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government

GC: n

S: http://www.globalhumanitarianassistance.org/countryprofile/united-states(external link) (last access: 5 November 2015); https://www.gov.uk/government/policies/humanitarian-emergencies(external link) (last access: 5 November 2015).

N: 1. late 14c., "act of governing or ruling;" 1550s, "system by which a thing is governed" (especially a state), from Old French governement "control, direction, administration" (Modern French gouvernement), from governer "to govern". Meaning "governing power" in a given place is from 1702.
2. In a popular talk the terms the 'State' and Government" are very often used synonymously. Common people use them in an identical sense. Even the king like Louis XIV ignored this distinction when he said. "I am the State". What he claimed was actually the government and the State whose authority he had possessed.
The political scientists make a clear distinction between the State and government. Some of the difficult problems of political science are solved on the basis of the distinction between the State and government. Some of the difficult problems of political science are solved on the basis of the distinction between the State and government.
Government is a narrow concept and it is an element of the State. It is rightly said the State is an organic concept in which the government is a part. Willoughby writes. "By the term government is designated the organization of the State machinery through which is designated the organization of the State machinery through which its purposes are formulated and executed'". Government is an agent of the State. That is why in a democracy, it is considered as servant and the State as master. Government is compared with the brain of the living organism; what the brain is to the man. The government is to the State.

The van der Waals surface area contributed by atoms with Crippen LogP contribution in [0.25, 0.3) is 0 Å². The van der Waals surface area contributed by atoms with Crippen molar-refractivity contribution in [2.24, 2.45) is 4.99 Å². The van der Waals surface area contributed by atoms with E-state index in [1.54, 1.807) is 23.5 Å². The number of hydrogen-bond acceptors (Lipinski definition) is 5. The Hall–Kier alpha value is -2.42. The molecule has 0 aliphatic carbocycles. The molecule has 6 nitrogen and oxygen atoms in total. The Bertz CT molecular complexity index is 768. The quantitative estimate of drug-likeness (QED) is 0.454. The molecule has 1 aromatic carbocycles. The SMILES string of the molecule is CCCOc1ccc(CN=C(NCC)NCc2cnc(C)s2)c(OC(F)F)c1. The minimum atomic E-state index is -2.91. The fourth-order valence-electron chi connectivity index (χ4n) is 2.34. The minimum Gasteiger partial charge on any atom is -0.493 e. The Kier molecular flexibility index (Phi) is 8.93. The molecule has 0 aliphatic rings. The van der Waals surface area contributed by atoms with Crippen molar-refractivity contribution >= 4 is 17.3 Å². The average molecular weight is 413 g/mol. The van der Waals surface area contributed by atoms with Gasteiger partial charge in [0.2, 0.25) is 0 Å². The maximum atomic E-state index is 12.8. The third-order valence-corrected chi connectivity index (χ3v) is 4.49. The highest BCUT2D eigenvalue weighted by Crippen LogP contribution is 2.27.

3. Collocations:
- people in control of a country:
  • Adj.: central, federal, local, national, provincial, regional; Communist, Conservative, Labour, etc.; left-wing, right-wing; coalition; minority; caretaker, interim, transitional; military; puppet; French; Western, etc.
  • Verb + government: elect; form; install; swear in; head; bring down, destabilize, oust, overthrow, topple.
  • government + verb: come to power; take office; fall; announce sth;introduce sth, launch sth.
  • government + noun: agency, body, department; funds, money; aid, assistance, backing, funding, grant, subsidy, support; expenditure, spending; cuts; control; intervention; minister, official, representative, spokesman; sources; figures, statistics; post; reshuffle; decisions, legislation, measures, plans, policy, proposals; report; propaganda.
  • Preposition: in ~ a problem facing whichever party is in government; under a/the ~ measures that were introduced under the last government
  • Phrases: a change of government It is time we had a change of government. | the government of the day This was a decision taken by the government of the day. | a member of a government The prime minister has been meeting members of the French government.
- act of governing:
  • Adj.: democratic, representative; firm, good, strong; weak.
S: 1. OED - http://www.etymonline.com/index.php?allowed_in_frame=0&search=government&searchmode=none(external link) (last access: 5 November 2015). 2. http://www.preservearticles.com/201012241588/what-is-the-difference-between-state-and-government.html(external link) (last access: 5 November 2015). 3. http://oxforddictionary.so8848.com/search?word=government(external link) (last access: 5 November 2015).

SYN:
S:

CR: state


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